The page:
Taylor on Foucault and the ethics of reading and writing

I was skeptical that Charles Taylor had produced the abysmal argument
attributed too him. <The argument was that 1) Foucault attempts to disrupt
or destabilize "heterosexuality." 2) That requires him to affirm universal
"homosexuality." 3) This is not possible because affirming universal
homosexuality would signal the end of the human race -- an ethically
unacceptable result. This quasi-Kantian argument is so bad on so many levels
about all you can do with it is enjoy your laughter.> My skepticism led me
to reread Taylor's long piece on Foucault ("Foucault on Freedom and Truth"
Philosophical Papers Volume 2, 151-184.) The piece is thoughtful and
appreciative. Taylor well-states his aim at the end of the essay -- to raise
fundamental questions "raised by the admirable work of Michel Foucault."

Taylors arguments are careful, clear and based on a close reading of
Foucault. He argues that Foucault is "one sided" in his discussion of power
stressing the normatively loaded aspect of domination at the expense of
considering power (especially modern power) as productive of worthy
identities, especially civic identities. This line of argumet is a natural
for an author like Taylor who is eager to defend a variety of civic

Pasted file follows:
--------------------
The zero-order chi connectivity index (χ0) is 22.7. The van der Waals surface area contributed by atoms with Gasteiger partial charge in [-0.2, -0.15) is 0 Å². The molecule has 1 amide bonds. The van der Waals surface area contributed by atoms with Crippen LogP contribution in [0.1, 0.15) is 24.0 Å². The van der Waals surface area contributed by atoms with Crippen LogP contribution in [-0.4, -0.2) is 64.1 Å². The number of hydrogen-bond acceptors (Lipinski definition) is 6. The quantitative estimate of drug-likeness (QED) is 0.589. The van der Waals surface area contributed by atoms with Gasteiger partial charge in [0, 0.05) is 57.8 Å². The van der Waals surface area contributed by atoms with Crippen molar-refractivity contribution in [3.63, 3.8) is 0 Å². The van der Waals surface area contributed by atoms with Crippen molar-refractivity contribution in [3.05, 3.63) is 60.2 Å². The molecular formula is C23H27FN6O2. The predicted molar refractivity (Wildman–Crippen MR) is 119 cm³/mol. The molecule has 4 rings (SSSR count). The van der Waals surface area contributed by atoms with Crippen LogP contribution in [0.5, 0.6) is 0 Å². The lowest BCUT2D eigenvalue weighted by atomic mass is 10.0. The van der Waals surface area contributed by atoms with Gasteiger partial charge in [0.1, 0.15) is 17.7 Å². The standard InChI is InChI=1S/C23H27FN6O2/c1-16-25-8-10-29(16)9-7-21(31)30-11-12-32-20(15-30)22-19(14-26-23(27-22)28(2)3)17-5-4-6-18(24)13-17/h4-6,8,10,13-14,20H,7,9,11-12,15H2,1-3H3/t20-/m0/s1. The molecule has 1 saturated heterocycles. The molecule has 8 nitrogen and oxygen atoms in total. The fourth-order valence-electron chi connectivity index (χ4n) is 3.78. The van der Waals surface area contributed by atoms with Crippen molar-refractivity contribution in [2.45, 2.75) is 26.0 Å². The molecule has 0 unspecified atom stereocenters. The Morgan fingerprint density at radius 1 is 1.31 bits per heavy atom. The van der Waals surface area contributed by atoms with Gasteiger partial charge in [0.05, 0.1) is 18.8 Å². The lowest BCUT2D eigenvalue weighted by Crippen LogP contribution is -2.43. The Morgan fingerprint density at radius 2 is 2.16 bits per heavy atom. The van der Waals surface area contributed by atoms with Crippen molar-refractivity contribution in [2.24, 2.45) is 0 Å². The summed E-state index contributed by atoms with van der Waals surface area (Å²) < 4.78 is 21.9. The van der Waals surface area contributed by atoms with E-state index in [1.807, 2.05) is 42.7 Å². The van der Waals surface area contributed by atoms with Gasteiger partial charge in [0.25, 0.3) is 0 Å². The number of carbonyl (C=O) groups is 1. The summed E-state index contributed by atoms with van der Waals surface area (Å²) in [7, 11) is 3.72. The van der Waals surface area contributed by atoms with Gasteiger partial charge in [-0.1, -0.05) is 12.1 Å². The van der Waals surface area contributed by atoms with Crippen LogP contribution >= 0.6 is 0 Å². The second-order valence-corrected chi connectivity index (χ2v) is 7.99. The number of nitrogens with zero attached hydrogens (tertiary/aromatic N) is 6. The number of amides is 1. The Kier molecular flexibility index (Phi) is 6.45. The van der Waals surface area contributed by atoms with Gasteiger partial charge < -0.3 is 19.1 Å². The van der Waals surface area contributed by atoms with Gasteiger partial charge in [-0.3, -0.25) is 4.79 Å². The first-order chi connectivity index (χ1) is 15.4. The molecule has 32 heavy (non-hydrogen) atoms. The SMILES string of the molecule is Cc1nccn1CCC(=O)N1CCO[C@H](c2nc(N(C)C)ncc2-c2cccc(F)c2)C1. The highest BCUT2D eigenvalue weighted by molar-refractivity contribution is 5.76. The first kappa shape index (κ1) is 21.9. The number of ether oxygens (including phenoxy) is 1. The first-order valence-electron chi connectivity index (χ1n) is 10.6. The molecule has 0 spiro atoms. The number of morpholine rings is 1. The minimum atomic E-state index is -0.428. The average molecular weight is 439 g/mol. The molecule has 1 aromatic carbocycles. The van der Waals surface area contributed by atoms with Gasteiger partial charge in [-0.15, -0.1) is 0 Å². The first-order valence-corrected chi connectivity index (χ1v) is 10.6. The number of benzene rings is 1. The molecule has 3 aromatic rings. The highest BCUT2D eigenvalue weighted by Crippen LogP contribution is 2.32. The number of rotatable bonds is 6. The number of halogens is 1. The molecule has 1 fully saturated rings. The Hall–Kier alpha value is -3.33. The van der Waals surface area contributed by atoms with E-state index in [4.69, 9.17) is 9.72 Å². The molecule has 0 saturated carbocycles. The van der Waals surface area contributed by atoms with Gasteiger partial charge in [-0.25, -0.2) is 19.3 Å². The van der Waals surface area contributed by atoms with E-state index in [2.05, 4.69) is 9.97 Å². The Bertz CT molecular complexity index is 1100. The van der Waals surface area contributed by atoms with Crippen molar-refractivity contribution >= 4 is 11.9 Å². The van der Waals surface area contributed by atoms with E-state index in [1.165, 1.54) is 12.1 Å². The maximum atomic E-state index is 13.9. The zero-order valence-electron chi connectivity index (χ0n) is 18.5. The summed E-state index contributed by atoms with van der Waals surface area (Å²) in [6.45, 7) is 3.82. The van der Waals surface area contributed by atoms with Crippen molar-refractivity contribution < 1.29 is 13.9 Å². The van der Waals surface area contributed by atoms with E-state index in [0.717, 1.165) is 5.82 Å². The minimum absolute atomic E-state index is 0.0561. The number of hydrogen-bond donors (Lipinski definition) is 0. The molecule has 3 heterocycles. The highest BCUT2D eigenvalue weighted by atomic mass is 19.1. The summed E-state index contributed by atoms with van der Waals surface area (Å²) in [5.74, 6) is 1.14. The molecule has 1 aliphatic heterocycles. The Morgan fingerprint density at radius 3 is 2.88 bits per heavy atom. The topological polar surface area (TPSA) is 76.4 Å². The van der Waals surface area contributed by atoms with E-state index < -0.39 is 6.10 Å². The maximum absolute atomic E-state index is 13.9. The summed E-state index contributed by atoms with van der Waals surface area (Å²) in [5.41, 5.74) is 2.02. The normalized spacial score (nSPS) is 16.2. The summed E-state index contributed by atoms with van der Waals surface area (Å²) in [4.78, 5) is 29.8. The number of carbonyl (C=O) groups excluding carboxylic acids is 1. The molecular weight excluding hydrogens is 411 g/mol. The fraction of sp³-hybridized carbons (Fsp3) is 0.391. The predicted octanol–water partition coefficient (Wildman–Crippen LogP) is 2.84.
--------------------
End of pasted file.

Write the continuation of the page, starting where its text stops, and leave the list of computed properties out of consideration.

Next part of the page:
Taylor wonders if Foucault's stress on "poer without subjects" is not also
one-sided. He argues that a successful explanatory strategy can rely
exclusively on non-subjective modes of power and if any strategy of
explanation can be satisfactory if we fail to realize that while "it is not
the case that not all patterns issue from conscious action, but all patterns
must be made intelligible inrelation to conscious action" (p. 171). This is
a line of argument one would expect from a leading defender of interpretive
social science.

Taylor also argues that Foucault's ""monistic relativsim" limits his ability
to offer moral and political criticisms of any regime including a modern
carcereal regime. Taylor's doubts are not so much a those of Christian
defender of some Thomistic "nature" (there is little if any of tat in
Taylor), but rather grow from a hermeneutic approach to political ethics.tat
stresses the grounding of political ethics in specific traditions where "we
struggle over interpretations and weightings, but we cannot shrug them off.
They define humanity, politics for us" (p. 181)

Of course, the arguments I have adumbrated are open to contestation, but